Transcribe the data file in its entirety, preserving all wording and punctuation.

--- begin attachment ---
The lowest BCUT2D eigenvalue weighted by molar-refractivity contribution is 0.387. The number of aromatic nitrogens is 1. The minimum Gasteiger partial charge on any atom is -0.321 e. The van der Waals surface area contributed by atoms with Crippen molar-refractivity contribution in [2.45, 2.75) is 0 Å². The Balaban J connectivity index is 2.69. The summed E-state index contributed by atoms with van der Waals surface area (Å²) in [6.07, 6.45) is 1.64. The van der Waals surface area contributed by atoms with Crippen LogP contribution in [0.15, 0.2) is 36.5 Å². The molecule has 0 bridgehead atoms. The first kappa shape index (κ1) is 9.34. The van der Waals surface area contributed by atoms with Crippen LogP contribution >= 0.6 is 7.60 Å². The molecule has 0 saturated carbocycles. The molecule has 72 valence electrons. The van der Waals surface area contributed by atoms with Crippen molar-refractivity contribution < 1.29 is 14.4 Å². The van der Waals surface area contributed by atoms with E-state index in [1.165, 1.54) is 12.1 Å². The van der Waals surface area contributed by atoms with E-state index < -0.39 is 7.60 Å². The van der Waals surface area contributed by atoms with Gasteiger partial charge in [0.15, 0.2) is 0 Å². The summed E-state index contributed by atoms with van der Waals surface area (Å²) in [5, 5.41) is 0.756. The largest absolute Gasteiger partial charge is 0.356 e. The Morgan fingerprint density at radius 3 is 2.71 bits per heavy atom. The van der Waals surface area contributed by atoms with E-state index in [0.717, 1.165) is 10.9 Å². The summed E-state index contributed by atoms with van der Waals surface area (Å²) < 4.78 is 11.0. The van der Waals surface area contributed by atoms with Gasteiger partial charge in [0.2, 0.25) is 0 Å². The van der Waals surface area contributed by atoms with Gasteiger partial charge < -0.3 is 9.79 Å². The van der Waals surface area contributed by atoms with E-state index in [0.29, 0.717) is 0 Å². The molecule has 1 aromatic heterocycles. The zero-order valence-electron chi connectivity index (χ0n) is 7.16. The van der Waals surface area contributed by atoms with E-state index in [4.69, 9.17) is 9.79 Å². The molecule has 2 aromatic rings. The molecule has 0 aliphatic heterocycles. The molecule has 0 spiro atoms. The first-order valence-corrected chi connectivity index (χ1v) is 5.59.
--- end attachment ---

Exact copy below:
The lowest BCUT2D eigenvalue weighted by molar-refractivity contribution is 0.387. The number of aromatic nitrogens is 1. The minimum Gasteiger partial charge on any atom is -0.321 e. The van der Waals surface area contributed by atoms with Crippen molar-refractivity contribution in [2.45, 2.75) is 0 Å². The Balaban J connectivity index is 2.69. The summed E-state index contributed by atoms with van der Waals surface area (Å²) in [6.07, 6.45) is 1.64. The van der Waals surface area contributed by atoms with Crippen LogP contribution in [0.15, 0.2) is 36.5 Å². The molecule has 0 bridgehead atoms. The first kappa shape index (κ1) is 9.34. The van der Waals surface area contributed by atoms with Crippen LogP contribution >= 0.6 is 7.60 Å². The molecule has 0 saturated carbocycles. The molecule has 72 valence electrons. The van der Waals surface area contributed by atoms with Crippen molar-refractivity contribution < 1.29 is 14.4 Å². The van der Waals surface area contributed by atoms with E-state index in [1.165, 1.54) is 12.1 Å². The van der Waals surface area contributed by atoms with E-state index < -0.39 is 7.60 Å². The van der Waals surface area contributed by atoms with Gasteiger partial charge in [0.15, 0.2) is 0 Å². The summed E-state index contributed by atoms with van der Waals surface area (Å²) in [5, 5.41) is 0.756. The largest absolute Gasteiger partial charge is 0.356 e. The Morgan fingerprint density at radius 3 is 2.71 bits per heavy atom. The van der Waals surface area contributed by atoms with E-state index in [0.717, 1.165) is 10.9 Å². The summed E-state index contributed by atoms with van der Waals surface area (Å²) < 4.78 is 11.0. The van der Waals surface area contributed by atoms with Gasteiger partial charge in [0.2, 0.25) is 0 Å². The van der Waals surface area contributed by atoms with Gasteiger partial charge < -0.3 is 9.79 Å². The van der Waals surface area contributed by atoms with E-state index in [0.29, 0.717) is 0 Å². The molecule has 1 aromatic heterocycles. The zero-order valence-electron chi connectivity index (χ0n) is 7.16. The van der Waals surface area contributed by atoms with E-state index in [4.69, 9.17) is 9.79 Å². The molecule has 2 aromatic rings. The molecule has 0 aliphatic heterocycles. The molecule has 0 spiro atoms. The first-order valence-corrected chi connectivity index (χ1v) is 5.59.